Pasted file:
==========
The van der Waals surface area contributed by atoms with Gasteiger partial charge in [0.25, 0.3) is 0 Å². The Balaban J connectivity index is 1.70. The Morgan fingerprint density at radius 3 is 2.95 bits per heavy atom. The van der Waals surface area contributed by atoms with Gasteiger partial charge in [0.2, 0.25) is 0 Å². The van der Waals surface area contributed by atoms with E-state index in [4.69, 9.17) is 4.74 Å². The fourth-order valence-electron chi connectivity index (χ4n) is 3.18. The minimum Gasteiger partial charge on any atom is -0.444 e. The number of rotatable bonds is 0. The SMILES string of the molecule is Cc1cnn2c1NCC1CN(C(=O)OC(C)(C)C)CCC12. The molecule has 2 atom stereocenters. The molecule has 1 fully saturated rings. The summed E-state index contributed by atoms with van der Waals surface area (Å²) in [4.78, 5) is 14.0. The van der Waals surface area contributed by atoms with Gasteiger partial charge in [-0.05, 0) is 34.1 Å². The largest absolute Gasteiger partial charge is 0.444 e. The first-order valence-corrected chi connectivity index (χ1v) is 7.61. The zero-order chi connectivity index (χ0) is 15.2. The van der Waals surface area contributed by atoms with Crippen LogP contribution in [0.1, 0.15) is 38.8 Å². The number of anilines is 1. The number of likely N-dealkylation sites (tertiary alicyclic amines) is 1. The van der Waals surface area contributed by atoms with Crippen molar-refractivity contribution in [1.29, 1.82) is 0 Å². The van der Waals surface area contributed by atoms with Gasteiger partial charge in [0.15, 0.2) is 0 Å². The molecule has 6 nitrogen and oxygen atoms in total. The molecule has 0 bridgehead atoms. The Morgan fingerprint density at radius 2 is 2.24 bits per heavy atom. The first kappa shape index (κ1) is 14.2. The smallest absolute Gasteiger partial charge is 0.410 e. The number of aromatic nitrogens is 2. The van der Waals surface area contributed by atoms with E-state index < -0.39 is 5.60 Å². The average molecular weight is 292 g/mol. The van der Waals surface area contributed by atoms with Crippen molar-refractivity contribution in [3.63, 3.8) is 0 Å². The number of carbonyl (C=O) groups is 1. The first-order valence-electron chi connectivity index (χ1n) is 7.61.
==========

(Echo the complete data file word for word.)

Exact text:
The van der Waals surface area contributed by atoms with Gasteiger partial charge in [0.25, 0.3) is 0 Å². The Balaban J connectivity index is 1.70. The Morgan fingerprint density at radius 3 is 2.95 bits per heavy atom. The van der Waals surface area contributed by atoms with Gasteiger partial charge in [0.2, 0.25) is 0 Å². The van der Waals surface area contributed by atoms with E-state index in [4.69, 9.17) is 4.74 Å². The fourth-order valence-electron chi connectivity index (χ4n) is 3.18. The minimum Gasteiger partial charge on any atom is -0.444 e. The number of rotatable bonds is 0. The SMILES string of the molecule is Cc1cnn2c1NCC1CN(C(=O)OC(C)(C)C)CCC12. The molecule has 2 atom stereocenters. The molecule has 1 fully saturated rings. The summed E-state index contributed by atoms with van der Waals surface area (Å²) in [4.78, 5) is 14.0. The van der Waals surface area contributed by atoms with Gasteiger partial charge in [-0.05, 0) is 34.1 Å². The largest absolute Gasteiger partial charge is 0.444 e. The first-order valence-corrected chi connectivity index (χ1v) is 7.61. The zero-order chi connectivity index (χ0) is 15.2. The van der Waals surface area contributed by atoms with Crippen LogP contribution in [0.1, 0.15) is 38.8 Å². The number of anilines is 1. The number of likely N-dealkylation sites (tertiary alicyclic amines) is 1. The van der Waals surface area contributed by atoms with Crippen molar-refractivity contribution in [1.29, 1.82) is 0 Å². The van der Waals surface area contributed by atoms with Gasteiger partial charge in [0.15, 0.2) is 0 Å². The molecule has 6 nitrogen and oxygen atoms in total. The molecule has 0 bridgehead atoms. The Morgan fingerprint density at radius 2 is 2.24 bits per heavy atom. The first kappa shape index (κ1) is 14.2. The smallest absolute Gasteiger partial charge is 0.410 e. The number of aromatic nitrogens is 2. The van der Waals surface area contributed by atoms with E-state index < -0.39 is 5.60 Å². The average molecular weight is 292 g/mol. The van der Waals surface area contributed by atoms with Crippen molar-refractivity contribution in [3.63, 3.8) is 0 Å². The number of carbonyl (C=O) groups is 1. The first-order valence-electron chi connectivity index (χ1n) is 7.61.